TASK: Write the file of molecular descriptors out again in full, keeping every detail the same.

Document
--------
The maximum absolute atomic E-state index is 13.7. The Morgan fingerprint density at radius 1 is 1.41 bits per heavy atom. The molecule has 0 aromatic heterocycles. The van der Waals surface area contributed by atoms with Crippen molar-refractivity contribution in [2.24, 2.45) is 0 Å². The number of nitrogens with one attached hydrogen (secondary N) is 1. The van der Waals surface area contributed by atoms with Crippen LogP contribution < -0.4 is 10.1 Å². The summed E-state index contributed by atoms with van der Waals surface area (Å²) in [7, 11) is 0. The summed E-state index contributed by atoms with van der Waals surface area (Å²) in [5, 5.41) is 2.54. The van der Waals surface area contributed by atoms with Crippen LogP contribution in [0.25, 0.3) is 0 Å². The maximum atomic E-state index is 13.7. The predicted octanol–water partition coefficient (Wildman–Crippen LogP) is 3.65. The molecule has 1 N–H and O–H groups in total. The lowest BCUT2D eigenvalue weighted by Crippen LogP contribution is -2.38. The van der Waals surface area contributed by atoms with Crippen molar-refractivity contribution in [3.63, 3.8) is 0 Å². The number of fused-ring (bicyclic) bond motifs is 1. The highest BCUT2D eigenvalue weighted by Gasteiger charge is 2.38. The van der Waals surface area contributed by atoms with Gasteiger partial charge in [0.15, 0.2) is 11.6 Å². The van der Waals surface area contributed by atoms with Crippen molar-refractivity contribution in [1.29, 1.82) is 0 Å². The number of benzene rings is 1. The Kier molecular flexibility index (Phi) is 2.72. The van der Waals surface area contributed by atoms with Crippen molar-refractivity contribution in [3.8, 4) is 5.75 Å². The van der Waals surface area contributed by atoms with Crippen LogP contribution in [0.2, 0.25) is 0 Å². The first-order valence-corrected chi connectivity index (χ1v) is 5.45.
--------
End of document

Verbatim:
The maximum absolute atomic E-state index is 13.7. The Morgan fingerprint density at radius 1 is 1.41 bits per heavy atom. The molecule has 0 aromatic heterocycles. The van der Waals surface area contributed by atoms with Crippen molar-refractivity contribution in [2.24, 2.45) is 0 Å². The number of nitrogens with one attached hydrogen (secondary N) is 1. The van der Waals surface area contributed by atoms with Crippen LogP contribution < -0.4 is 10.1 Å². The summed E-state index contributed by atoms with van der Waals surface area (Å²) in [7, 11) is 0. The summed E-state index contributed by atoms with van der Waals surface area (Å²) in [5, 5.41) is 2.54. The van der Waals surface area contributed by atoms with Crippen LogP contribution in [0.25, 0.3) is 0 Å². The maximum atomic E-state index is 13.7. The predicted octanol–water partition coefficient (Wildman–Crippen LogP) is 3.65. The molecule has 1 N–H and O–H groups in total. The lowest BCUT2D eigenvalue weighted by Crippen LogP contribution is -2.38. The van der Waals surface area contributed by atoms with Crippen molar-refractivity contribution in [3.63, 3.8) is 0 Å². The number of fused-ring (bicyclic) bond motifs is 1. The highest BCUT2D eigenvalue weighted by Gasteiger charge is 2.38. The van der Waals surface area contributed by atoms with Gasteiger partial charge in [0.15, 0.2) is 11.6 Å². The van der Waals surface area contributed by atoms with Crippen molar-refractivity contribution in [1.29, 1.82) is 0 Å². The number of benzene rings is 1. The Kier molecular flexibility index (Phi) is 2.72. The van der Waals surface area contributed by atoms with Crippen molar-refractivity contribution in [3.8, 4) is 5.75 Å². The van der Waals surface area contributed by atoms with Crippen LogP contribution in [0.2, 0.25) is 0 Å². The first-order valence-corrected chi connectivity index (χ1v) is 5.45.